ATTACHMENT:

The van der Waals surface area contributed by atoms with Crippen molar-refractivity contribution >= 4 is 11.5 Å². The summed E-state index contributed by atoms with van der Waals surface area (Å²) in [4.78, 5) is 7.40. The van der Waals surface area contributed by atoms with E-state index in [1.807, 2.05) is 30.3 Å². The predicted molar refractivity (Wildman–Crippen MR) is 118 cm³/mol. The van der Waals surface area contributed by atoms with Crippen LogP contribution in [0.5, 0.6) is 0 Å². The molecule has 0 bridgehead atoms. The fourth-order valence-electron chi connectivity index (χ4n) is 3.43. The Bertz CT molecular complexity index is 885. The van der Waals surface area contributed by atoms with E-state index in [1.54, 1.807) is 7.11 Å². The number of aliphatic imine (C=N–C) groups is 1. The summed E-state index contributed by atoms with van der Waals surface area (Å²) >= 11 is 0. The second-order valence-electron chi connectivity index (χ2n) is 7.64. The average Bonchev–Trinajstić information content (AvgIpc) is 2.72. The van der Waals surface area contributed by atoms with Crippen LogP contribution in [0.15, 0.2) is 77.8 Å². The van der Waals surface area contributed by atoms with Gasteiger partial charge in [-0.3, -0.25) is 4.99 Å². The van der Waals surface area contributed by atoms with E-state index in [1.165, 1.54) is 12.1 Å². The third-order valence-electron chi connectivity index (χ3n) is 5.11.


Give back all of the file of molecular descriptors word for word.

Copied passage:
The van der Waals surface area contributed by atoms with Crippen molar-refractivity contribution >= 4 is 11.5 Å². The summed E-state index contributed by atoms with van der Waals surface area (Å²) in [4.78, 5) is 7.40. The van der Waals surface area contributed by atoms with E-state index in [1.807, 2.05) is 30.3 Å². The predicted molar refractivity (Wildman–Crippen MR) is 118 cm³/mol. The van der Waals surface area contributed by atoms with Crippen LogP contribution in [0.5, 0.6) is 0 Å². The molecule has 0 bridgehead atoms. The fourth-order valence-electron chi connectivity index (χ4n) is 3.43. The Bertz CT molecular complexity index is 885. The van der Waals surface area contributed by atoms with E-state index in [1.54, 1.807) is 7.11 Å². The number of aliphatic imine (C=N–C) groups is 1. The summed E-state index contributed by atoms with van der Waals surface area (Å²) >= 11 is 0. The second-order valence-electron chi connectivity index (χ2n) is 7.64. The average Bonchev–Trinajstić information content (AvgIpc) is 2.72. The van der Waals surface area contributed by atoms with Crippen LogP contribution in [0.15, 0.2) is 77.8 Å². The van der Waals surface area contributed by atoms with Gasteiger partial charge in [-0.3, -0.25) is 4.99 Å². The van der Waals surface area contributed by atoms with E-state index in [1.165, 1.54) is 12.1 Å². The third-order valence-electron chi connectivity index (χ3n) is 5.11.